Definitions

from The American Heritage® Dictionary of the English Language, 4th Edition

  • n. Physics The natural force of attraction exerted by a celestial body, such as Earth, upon objects at or near its surface, tending to draw them toward the center of the body.
  • n. Physics The natural force of attraction between any two massive bodies, which is directly proportional to the product of their masses and inversely proportional to the square of the distance between them.
  • n. Physics Gravitation.
  • n. Grave consequence; seriousness or importance: They are still quite unaware of the gravity of their problems.
  • n. Solemnity or dignity of manner.

from Wiktionary, Creative Commons Attribution/Share-Alike License

  • n. Resultant force on Earth's surface, of the attraction by the Earth's masses, and the centrifugal pseudo-force caused by the Earth's rotation.
  • n. Gravitation, universal force exercised by two bodies onto each other (In casual discussion, gravity and gravitation are often used interchangeably).
  • n. The state or condition of having weight; weight; heaviness.
  • n. Specific gravity.
  • n. The state or condition of being grave (graveness).

from the GNU version of the Collaborative International Dictionary of English

  • n. The state of having weight; beaviness.
  • n. Sobriety of character or demeanor.
  • n. Importance, significance, dignity, etc; hence, seriousness; enormity.
  • n. The tendency of a mass of matter toward a center of attraction; esp., the tendency of a body toward the center of the earth; terrestrial gravitation.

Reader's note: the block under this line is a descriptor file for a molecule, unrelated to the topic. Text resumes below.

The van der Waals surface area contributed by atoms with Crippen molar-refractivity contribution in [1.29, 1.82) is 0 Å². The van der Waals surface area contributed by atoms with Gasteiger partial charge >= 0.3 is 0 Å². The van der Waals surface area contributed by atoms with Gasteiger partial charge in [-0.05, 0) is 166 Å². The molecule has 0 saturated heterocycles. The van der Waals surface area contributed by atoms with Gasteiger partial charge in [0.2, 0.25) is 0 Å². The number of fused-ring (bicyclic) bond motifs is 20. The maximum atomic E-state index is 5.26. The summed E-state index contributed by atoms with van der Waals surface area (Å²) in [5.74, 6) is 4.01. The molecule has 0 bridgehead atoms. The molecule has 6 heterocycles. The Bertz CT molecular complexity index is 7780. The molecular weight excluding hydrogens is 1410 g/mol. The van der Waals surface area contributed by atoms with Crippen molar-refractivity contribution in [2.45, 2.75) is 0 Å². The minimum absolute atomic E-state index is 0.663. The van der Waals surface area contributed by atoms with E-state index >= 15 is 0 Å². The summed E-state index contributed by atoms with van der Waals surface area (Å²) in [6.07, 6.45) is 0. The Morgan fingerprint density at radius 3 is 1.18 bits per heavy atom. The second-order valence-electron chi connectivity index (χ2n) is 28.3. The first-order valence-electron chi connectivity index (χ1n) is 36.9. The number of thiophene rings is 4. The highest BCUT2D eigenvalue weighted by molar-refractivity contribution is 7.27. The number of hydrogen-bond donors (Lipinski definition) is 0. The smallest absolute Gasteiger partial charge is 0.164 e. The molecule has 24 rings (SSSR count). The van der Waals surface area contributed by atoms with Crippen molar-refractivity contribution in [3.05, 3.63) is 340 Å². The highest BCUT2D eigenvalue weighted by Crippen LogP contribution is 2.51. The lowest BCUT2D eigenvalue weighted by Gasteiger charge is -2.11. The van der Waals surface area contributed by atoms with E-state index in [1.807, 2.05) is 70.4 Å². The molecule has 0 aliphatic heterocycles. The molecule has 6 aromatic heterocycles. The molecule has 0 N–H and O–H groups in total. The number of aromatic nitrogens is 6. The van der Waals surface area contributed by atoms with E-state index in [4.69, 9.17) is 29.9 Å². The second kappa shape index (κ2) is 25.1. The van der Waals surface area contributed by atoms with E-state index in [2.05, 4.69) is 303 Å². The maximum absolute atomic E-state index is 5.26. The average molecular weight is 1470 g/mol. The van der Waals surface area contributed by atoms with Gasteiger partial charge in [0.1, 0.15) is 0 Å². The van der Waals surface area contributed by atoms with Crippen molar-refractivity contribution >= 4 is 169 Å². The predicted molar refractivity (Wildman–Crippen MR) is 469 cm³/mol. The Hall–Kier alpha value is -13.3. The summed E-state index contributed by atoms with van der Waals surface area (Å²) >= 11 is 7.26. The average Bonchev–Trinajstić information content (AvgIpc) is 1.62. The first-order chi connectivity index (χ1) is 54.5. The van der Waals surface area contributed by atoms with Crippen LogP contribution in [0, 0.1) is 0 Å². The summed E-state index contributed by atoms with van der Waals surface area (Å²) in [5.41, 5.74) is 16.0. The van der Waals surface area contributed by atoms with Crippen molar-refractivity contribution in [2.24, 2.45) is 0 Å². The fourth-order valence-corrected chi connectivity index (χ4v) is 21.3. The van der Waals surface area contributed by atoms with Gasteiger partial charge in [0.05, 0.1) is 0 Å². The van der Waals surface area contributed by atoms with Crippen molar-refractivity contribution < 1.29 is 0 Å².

• n. Lowness of tone; -- opposed to acuteness.

from The Century Dictionary and Cyclopedia

  • Weight, as contradistinguished from mass; precisely, the downward acceleration of terrestrial bodies, due to the gravitation of the earth modified by the centrifugal force due to its rotation on its axis.
  • Solemnity of deportment or character; sedateness of demeanor; seriousness.
  • Importance; significance; dignity.
  • In acoustics, the state of being low in pitch: opposed to acuteness.

from WordNet 3.0 Copyright 2006 by Princeton University. All rights reserved.

  • n. a solemn and dignified feeling
  • n. a manner that is serious and solemn
  • n. (physics) the force of attraction between all masses in the universe; especially the attraction of the earth's mass for bodies near its surface

Etymologies

French gravité, heaviness, from Old French, from Latin gravitās, from gravis, heavy; see gwerə-1 in Indo-European roots.
(American Heritage® Dictionary of the English Language, Fourth Edition)
16th century, from Latin gravitās ("weight"), from gravis ("heavy"), from Persian gerân ("heavy"). (Wiktionary)

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  • All the natural movements of the soul are controlled by laws analogous to those of physical gravity. Grace is the only exception. Simone Weil

    March 23, 2010